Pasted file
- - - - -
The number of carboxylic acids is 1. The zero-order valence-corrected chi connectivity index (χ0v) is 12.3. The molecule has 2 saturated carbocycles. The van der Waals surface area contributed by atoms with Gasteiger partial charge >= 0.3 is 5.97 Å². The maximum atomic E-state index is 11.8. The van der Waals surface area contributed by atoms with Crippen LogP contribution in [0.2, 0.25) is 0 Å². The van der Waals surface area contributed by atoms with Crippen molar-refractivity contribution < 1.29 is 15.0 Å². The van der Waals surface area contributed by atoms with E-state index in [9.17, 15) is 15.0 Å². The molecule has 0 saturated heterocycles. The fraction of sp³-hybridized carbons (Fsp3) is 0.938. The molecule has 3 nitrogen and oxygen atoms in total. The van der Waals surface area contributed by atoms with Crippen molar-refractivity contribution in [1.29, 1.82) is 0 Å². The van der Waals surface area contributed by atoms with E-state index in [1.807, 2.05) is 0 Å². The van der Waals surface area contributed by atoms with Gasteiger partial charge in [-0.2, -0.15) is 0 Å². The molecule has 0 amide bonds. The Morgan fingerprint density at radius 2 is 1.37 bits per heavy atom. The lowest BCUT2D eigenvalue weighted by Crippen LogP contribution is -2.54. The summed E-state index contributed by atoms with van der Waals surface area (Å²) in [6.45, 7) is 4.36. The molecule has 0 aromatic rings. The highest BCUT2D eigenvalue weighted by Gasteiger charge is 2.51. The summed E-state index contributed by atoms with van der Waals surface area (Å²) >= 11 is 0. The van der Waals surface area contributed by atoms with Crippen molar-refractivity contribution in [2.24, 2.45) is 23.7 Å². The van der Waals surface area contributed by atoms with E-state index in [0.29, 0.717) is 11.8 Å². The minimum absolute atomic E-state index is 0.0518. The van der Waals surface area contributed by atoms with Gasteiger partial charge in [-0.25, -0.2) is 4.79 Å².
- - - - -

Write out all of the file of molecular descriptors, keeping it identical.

The number of carboxylic acids is 1. The zero-order valence-corrected chi connectivity index (χ0v) is 12.3. The molecule has 2 saturated carbocycles. The van der Waals surface area contributed by atoms with Gasteiger partial charge >= 0.3 is 5.97 Å². The maximum atomic E-state index is 11.8. The van der Waals surface area contributed by atoms with Crippen LogP contribution in [0.2, 0.25) is 0 Å². The van der Waals surface area contributed by atoms with Crippen molar-refractivity contribution < 1.29 is 15.0 Å². The van der Waals surface area contributed by atoms with E-state index in [9.17, 15) is 15.0 Å². The molecule has 0 saturated heterocycles. The fraction of sp³-hybridized carbons (Fsp3) is 0.938. The molecule has 3 nitrogen and oxygen atoms in total. The van der Waals surface area contributed by atoms with Crippen molar-refractivity contribution in [1.29, 1.82) is 0 Å². The van der Waals surface area contributed by atoms with E-state index in [1.807, 2.05) is 0 Å². The van der Waals surface area contributed by atoms with Gasteiger partial charge in [-0.2, -0.15) is 0 Å². The molecule has 0 amide bonds. The Morgan fingerprint density at radius 2 is 1.37 bits per heavy atom. The lowest BCUT2D eigenvalue weighted by Crippen LogP contribution is -2.54. The summed E-state index contributed by atoms with van der Waals surface area (Å²) in [6.45, 7) is 4.36. The molecule has 0 aromatic rings. The highest BCUT2D eigenvalue weighted by Gasteiger charge is 2.51. The summed E-state index contributed by atoms with van der Waals surface area (Å²) >= 11 is 0. The van der Waals surface area contributed by atoms with Crippen molar-refractivity contribution in [2.24, 2.45) is 23.7 Å². The van der Waals surface area contributed by atoms with E-state index in [0.29, 0.717) is 11.8 Å². The minimum absolute atomic E-state index is 0.0518. The van der Waals surface area contributed by atoms with Gasteiger partial charge in [-0.25, -0.2) is 4.79 Å².